In 6th grade, he told Natalie Porreca that I French-kissed him, which was SO not true.
You’d think that one would be unforgivable. But apparently, I am a gentle and charitable soul.
He had the blond flip hair that reminded me of Zach from Saved by the Bell. He was a prankster, so I should have known what I was getting myself into. I had my first perm-gone-wrong, and that boy never let me forget it. How did we become friends again?
James and I have one of those…what do you call it? Evergreen. We have an evergreen type of friendship. No matter where we’ve gone, what we’ve endeavored to do, our relationship remains year after year.
His given name is James Russell Carter. Rusty to his family. But always James to me.
In high school we were mostly going about our separate ways. Not intentionally. It’s just that we had different classes and interests and such. He was a dedicated band nerd and I was all about my art classes and my boyfriend.
As most high-schoolers did back then, we had jobs at the mall. I worked at the one-hour photo lab. James worked at a men’s clothing store. And Jamie, our other amigo, worked at a place where they sell a bunch of glass and metal things you can engrave. Very serious work, you know.
Clearly I was the one with the best job out of all three of us, so at some point I convinced both of them to jump ship and start working at the photo lab with me.
That’s when the fun really started.
You know how the experiences you have with some friends pretty much ensure you’ll never be able to run for Congress? Yeah, that’s pretty much how it is with us. James, Jamie, and I had so much fun at that photo lab, it’s borderline inaccurate to call it “work.”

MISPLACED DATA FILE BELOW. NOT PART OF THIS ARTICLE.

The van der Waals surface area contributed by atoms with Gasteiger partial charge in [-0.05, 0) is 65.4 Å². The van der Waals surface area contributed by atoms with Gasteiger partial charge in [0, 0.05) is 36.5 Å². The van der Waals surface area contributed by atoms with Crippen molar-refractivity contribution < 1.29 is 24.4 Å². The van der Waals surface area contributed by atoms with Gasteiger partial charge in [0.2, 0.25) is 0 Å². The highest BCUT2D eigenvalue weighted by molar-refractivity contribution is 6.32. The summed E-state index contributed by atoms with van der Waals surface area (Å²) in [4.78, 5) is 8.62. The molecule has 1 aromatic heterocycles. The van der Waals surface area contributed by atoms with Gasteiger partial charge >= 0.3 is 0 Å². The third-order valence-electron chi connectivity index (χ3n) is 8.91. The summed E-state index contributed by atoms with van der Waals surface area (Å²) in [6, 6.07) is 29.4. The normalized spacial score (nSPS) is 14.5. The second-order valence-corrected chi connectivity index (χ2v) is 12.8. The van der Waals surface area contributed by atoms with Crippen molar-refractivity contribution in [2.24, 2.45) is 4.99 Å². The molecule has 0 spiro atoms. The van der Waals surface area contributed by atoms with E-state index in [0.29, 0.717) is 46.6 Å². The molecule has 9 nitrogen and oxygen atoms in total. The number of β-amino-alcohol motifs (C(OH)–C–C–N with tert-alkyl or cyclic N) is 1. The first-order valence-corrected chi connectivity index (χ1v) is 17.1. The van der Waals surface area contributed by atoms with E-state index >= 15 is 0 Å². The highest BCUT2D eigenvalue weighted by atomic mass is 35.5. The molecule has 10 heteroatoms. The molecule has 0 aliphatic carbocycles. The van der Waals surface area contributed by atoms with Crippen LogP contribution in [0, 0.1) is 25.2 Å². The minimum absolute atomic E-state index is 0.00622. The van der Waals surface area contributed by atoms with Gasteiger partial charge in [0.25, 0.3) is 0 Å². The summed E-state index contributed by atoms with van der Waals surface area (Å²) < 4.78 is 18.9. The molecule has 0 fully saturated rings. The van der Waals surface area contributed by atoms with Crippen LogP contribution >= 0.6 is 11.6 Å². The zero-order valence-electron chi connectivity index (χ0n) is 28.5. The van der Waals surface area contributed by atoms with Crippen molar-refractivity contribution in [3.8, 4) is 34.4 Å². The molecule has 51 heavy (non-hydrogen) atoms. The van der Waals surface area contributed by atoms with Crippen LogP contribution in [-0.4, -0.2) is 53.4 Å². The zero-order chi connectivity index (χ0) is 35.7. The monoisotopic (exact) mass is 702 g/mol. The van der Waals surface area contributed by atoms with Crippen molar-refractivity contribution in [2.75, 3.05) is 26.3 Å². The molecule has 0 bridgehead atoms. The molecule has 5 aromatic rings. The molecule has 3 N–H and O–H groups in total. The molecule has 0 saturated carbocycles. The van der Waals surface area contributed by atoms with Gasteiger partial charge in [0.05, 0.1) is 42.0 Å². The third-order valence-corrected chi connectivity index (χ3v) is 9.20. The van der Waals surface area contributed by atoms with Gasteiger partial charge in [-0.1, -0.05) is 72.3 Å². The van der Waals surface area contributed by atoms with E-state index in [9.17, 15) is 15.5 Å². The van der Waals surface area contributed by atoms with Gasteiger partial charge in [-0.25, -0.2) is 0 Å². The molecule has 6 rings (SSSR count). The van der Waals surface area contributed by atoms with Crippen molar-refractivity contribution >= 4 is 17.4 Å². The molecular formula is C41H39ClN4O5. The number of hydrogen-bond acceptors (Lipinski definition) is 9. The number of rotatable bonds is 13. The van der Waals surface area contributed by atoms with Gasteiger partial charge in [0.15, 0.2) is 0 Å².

We spent our clock hours cracking up over everyone-in-the-universe’s pictures. Their life’s memories, people. Just hilarious. And the grown-ups in the mall, the ones who had worked there far too long, simply weren’t having it when it came to our loud, obnoxious horseplay. I am sure we doled out some measure of torment to them on a regular basis. And I’m pretty sure we developed as much of our own film as we did our customers’. Oh, and also, said photo lab (their entire company, actually) is no longer in business. Go figure. Total coincidence, I’m sure.
It wasn’t all fun and games with us. We also survived some awful moments together, such as the time an elderly woman brought in about 15 rolls of film she had taken while on her trip to Ireland. She had just returned from her trip where she had gone to visit her relatives and the site of her ancestors’ homestead. A once-in-a-lifetime trip that could never be replaced. And then, our film processing machine malfunctioned. All her film was ruined. RUINED. I mean, almost every single frame on every single roll. It was nobody’s fault, just simply a mechanical error that had happened at the absolute worst possible time. We salvaged what we could, but that wasn’t much. And the poor woman stood in front of us, quietly crying, while we offered her free-everything-for-life, which was completely useless in the face losing images of memories she could never, ever replace. That was a bad day to say the least.
We had a love-hate relationship with that photo lab, to be sure. But being together all the time at that job helped keep our friendship going when our separate high school pursuits might have otherwise caused us to drift apart. For that I will forever be thankful.
One night when we were sweeping the floor and counting the cash drawer, James said to me very soberly: I need to talk to you. I could tell this constant jokester was not joking this time. His face had never been more serious. We finished up our duties, and we sat in the small, poorly lit office in the back. I already knew what this 17 year old boy was about to say, but I prepared myself anyway.